Oracle Database 11g, roughly a month after a well-attended public launch event, hit the streets for the Linux platform.
Oracle made three versions of Oracle Database 11g available for Linux x86: Enterprise Edition, Standard Edition and Standard Edition One. Pricing for Oracle Database 11g editions and existing options remains unchanged from the cost of 10g. Prices are available online.
A free evaluation version of Oracle Database 11g on Linux x86 is available for download on Oracle Technology Network.
“Oracle Database 11g continues the focus on grid computing by enabling grids of low-cost servers and storage to deliver fast, scalable and reliable data processing, supporting the toughest data warehousing, transaction processing, and content management environments,” said Andy Mendelsohn, senior vice president of Database Server Technologies at Oracle, in a statement.
The release includes a host of new options aimed at improving customers ability to manage data. All together, the release has some 400 new features. As in July, company officials touted the Real Application Testing, Advanced Compression, Total Recall and Active Data Guard features as key innovations with 11g. Those features will cost extra.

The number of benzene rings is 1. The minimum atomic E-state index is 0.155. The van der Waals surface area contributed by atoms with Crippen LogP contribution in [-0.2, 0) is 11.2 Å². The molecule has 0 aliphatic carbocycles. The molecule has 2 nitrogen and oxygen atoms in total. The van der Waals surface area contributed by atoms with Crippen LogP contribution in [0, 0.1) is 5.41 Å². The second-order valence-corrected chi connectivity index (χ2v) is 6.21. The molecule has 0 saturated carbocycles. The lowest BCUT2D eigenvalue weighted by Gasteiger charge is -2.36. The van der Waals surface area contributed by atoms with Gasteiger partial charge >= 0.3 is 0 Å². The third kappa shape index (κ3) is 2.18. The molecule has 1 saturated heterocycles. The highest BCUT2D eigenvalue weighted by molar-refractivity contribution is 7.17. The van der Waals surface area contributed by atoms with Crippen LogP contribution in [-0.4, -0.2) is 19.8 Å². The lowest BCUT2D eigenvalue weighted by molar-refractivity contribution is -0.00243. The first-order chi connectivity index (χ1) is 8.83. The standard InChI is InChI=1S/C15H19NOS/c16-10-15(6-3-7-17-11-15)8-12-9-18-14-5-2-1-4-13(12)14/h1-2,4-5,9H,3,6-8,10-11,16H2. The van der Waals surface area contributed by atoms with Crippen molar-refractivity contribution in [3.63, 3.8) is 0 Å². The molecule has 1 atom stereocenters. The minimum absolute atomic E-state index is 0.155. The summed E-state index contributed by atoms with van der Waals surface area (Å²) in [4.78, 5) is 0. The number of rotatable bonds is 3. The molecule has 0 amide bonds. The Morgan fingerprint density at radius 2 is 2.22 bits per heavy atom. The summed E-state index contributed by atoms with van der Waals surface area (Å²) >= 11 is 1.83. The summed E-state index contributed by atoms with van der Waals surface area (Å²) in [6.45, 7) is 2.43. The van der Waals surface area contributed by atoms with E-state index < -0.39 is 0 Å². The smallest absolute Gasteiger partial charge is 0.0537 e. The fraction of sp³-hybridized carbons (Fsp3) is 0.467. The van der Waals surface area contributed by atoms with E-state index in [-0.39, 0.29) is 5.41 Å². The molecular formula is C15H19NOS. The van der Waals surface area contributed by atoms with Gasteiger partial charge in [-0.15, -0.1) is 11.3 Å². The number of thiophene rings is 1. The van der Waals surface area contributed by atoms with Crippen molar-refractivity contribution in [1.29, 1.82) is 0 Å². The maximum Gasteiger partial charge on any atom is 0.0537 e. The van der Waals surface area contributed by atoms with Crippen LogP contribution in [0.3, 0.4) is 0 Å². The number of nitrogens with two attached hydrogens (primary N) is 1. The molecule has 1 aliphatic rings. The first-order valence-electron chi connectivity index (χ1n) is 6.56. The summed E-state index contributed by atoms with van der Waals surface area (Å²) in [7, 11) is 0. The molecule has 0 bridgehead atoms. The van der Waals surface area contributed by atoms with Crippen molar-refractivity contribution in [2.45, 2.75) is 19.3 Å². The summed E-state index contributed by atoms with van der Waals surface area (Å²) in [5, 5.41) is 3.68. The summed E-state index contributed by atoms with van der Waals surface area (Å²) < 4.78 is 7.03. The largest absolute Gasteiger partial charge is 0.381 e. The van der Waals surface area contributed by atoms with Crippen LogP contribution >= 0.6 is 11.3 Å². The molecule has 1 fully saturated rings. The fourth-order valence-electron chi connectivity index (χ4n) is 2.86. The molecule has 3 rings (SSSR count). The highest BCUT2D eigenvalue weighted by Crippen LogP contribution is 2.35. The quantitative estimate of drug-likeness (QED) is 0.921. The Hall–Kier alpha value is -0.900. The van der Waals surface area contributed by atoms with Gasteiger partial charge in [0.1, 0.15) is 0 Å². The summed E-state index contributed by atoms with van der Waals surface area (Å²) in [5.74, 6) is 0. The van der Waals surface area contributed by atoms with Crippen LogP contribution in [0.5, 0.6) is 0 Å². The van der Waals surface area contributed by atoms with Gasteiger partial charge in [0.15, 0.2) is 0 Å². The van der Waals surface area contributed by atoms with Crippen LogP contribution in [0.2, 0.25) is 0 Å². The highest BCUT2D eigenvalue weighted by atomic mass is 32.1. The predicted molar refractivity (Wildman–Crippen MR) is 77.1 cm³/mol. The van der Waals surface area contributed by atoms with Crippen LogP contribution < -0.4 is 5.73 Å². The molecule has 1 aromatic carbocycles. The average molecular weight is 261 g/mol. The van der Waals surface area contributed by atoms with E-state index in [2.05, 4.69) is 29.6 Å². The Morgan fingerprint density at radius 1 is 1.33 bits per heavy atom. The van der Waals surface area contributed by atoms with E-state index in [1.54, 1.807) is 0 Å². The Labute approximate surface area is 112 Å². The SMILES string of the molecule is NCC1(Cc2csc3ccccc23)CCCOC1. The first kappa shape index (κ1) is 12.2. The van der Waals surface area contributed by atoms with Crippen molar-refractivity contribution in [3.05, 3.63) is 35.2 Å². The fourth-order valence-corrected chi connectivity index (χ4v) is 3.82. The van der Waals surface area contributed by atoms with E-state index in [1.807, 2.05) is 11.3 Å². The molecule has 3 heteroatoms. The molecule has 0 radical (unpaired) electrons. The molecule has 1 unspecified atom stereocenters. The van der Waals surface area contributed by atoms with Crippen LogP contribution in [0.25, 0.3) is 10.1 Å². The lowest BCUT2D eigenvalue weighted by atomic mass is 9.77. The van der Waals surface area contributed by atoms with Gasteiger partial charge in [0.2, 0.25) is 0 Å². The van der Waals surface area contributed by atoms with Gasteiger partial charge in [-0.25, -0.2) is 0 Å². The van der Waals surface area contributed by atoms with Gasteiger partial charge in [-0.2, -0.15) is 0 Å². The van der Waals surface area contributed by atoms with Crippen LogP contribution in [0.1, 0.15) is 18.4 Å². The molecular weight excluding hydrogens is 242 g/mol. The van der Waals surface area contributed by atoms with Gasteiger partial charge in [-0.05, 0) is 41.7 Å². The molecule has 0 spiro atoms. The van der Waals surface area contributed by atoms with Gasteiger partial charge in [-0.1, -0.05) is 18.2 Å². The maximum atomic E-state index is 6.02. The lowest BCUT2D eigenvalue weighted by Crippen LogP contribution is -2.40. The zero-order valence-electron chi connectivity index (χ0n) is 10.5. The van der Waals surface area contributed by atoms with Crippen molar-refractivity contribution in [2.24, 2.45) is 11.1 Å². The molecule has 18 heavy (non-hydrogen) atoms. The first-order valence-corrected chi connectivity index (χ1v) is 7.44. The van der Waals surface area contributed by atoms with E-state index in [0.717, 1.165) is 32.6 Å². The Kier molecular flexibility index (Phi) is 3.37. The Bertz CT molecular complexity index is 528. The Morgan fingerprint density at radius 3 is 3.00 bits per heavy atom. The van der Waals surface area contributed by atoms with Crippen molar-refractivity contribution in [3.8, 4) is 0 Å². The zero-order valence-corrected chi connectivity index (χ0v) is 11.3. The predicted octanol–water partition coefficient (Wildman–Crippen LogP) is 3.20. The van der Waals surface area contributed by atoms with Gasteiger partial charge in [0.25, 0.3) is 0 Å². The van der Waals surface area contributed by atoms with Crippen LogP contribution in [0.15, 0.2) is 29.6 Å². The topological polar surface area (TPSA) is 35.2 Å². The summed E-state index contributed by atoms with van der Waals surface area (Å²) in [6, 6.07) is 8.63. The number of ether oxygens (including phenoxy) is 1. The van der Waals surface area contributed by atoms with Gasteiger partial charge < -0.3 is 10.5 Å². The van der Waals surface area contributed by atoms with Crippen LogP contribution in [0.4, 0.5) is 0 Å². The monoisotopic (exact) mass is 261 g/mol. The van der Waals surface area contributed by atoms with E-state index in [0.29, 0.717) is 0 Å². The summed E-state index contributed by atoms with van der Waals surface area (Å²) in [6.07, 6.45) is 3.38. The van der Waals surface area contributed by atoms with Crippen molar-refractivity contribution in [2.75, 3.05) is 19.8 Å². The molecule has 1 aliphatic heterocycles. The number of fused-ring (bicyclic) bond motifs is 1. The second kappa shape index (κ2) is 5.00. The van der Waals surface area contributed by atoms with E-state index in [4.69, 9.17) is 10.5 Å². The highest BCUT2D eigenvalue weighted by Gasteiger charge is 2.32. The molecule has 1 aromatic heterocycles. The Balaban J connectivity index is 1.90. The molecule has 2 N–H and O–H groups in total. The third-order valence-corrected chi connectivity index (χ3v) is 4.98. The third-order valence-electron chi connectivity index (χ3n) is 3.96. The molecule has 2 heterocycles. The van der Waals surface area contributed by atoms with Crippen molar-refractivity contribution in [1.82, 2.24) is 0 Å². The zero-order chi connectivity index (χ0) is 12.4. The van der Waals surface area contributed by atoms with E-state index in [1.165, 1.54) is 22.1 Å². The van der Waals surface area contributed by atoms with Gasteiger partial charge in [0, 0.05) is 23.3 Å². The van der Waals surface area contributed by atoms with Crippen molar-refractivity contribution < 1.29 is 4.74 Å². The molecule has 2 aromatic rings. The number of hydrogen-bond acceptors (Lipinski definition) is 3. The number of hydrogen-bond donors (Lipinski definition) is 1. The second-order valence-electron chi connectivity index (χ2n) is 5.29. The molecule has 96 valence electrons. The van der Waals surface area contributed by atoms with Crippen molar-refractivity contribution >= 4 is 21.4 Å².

For the Enterprise Edition, Oracle Real Application Testing will cost $10,000 per processor or $200 per named user; Oracle Advanced Compression, $10,000 per processor or $200 per named user; Oracle Total Recall, $5,000 per processor or $100 per named user; and Oracle Active Data Guard will cost $5,000 per processor, or $100 per named user.
Beyond these new options, Oracle Database 11g also offers improved file storage performance, better security, significant performance enhancements to Oracle XML DB and enhanced OLAP and data warehousing capabilities, Oracle officials said.
Gartner analyst Donald Feinberg said he expects Oracle clients will adopt 11g faster than normal, estimating that between 15 and 20 percent of the Oracle customer-base will upgrade in the first 12 months of its release.
The reason, he said, is because many of the new features have a direct effect on resource utilization for implementing and testing new releases, patches and new and modified applications.
“People cost money – saving resources goes to the IT bottom line,” Feinberg said. “Compression and Total recall saves disk space and compression increases performance —all important to management.”
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